In this year's presidential campaign, Hillary Clinton has criticized the flood of so-called "dark money" that has dominated presidential politics since the Supreme Court's Citizens United decision. But is there a gap between the rhetoric and the reality?
A Center for Public Integrity investigation reveals that despite Clinton's statements about campaign finance reform, corporations, unions and dark money nonprofits have already poured millions of dollars into a network of Clinton-boosting political organizations. That's on top of the tens of millions an elite club of Democratic megadonors, including billionaire financiers George Soros and Haim Saban, have contributed to pro-Hillary super PACs.
Three cash-flush super PACs exist almost exclusively to strengthen Clinton's presidential effort.
Priorities USA Action, for example, has already spent millions helping Clinton secure the Democratic nomination. Ready PAC organizes and collects information from grassroots supporters. Correct the Record serves as a political SWAT unit attacking those who attack Clinton.
A fourth super PAC, American Bridge 21st Century PAC, aids Democratic candidates in general with opposition research — and was praised by Clinton at its outset.
These four core pro-Clinton super PACs have together raised $86 million, according to a Center for Public Integrity analysis of the most recent filings made with federal regulators. Of this haul, more than $10 million collectively comes from dozens of corporate or nonprofit sources, making tracking the money to a human source challenging.
The 2010 Citizens United v. Federal Election Commission ruling freed corporations, unions and certain nonprofits to raise and spend unlimited amounts of money to advocate for and against political candidates, and on balance, conservatives have embraced Citizens United much more than liberals, many of whom consider poorly regulated political money a poison that weakens democracy.
The high court's decision was prompted by a dispute over an anti-Clinton movie that conservative activist organization Citizens United wanted to broadcast during the final weeks of an election.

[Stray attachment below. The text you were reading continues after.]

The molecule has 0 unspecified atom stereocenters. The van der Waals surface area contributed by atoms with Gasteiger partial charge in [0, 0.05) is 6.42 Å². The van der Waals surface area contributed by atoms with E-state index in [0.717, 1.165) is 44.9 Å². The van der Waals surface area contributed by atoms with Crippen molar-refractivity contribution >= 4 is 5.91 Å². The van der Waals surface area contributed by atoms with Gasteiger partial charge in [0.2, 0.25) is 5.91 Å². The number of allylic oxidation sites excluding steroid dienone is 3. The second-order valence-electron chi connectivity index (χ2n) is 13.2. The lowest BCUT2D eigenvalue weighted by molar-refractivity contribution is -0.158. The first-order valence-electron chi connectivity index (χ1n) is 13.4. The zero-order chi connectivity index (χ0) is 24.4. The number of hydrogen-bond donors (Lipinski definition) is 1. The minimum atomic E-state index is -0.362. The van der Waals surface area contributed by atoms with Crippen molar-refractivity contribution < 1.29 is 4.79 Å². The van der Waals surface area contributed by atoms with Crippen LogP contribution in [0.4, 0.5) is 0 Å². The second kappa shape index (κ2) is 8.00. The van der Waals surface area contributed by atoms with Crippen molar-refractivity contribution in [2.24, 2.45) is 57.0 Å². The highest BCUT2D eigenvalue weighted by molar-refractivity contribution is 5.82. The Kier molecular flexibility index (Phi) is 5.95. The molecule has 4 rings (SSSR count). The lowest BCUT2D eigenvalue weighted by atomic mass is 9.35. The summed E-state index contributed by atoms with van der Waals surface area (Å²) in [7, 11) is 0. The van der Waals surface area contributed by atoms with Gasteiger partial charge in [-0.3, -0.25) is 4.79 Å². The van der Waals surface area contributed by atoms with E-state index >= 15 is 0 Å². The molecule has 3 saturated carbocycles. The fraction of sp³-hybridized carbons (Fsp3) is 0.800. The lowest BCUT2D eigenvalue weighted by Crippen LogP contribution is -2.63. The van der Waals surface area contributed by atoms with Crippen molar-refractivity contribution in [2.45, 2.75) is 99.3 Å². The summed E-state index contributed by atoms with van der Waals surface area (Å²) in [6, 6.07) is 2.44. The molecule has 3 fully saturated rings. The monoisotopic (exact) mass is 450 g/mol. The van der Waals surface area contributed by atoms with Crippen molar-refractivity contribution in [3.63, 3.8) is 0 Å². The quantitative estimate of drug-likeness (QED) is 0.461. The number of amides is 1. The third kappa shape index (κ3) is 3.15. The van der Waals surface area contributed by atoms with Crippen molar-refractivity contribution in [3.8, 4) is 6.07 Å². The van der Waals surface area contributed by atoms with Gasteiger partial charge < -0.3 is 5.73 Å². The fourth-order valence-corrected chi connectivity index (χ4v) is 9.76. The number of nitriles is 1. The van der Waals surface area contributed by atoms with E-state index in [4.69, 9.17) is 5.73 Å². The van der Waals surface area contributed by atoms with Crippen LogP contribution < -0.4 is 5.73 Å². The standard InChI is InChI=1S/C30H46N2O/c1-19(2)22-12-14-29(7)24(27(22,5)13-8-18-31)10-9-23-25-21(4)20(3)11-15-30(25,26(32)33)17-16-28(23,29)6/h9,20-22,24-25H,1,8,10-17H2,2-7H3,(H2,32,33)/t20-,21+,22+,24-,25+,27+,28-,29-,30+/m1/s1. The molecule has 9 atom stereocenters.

"Wouldn't you know that Hillary Clinton has become one of the greatest beneficiaries of the Citizens United Supreme Court decision," Citizens United President David Bossie said. "It is an irony that is not lost on me."
On the campaign trail, Clinton has assailed the system born out of this ruling.
In a speech last year, Clinton said, "We have to end the flood of secret, unaccountable money that is distorting our election, corrupting our political process, drowning out the voices and votes of people."
"As president, I'll appoint Supreme Court justices who recognize that Citizens United is bad for America. And if necessary, I'll fight for a constitutional amendment that overturns it," Clinton wrote in a CNN op-ed piece marking the 6th anniversary of the Citizens United decision.
"You're not going to find anybody more committed to aggressive campaign finance reform than me," Clinton said on Feb. 9 during a speech following the New Hampshire primary.
But she's also had to field questions from reporters and her rival Bernie Sanders about her own campaign finances.
At a Democratic debate on Feb. 11, Clinton responded to a question about millions of dollars liberal financiers Soros and Donald Sussman have poured into Priorities USA Action.
"You're referring to a super PAC that we don't coordinate with, that was set up to support President Obama, that has now decided that they want to support me," Clinton said. "They are the ones who should respond to any questions. Let's talk about our campaigns."
When Sanders later pressed her about Priorities USA Action, she shot back: "It's not my PAC."
Technically, Clinton is correct about her relationship with super PACs: Federal law prohibits her, or any presidential candidate, from commanding and controlling super PACs that back them. The Sanders campaign receives modest support from a few super PACs and a "dark money" nonprofit, and he can't legally force them to stop.
Josh Schwerin, Clinton's spokesman, declined to address specific Center for Public Integrity questions about secret and tough-to-track money that super PACs are using to support her candidacy.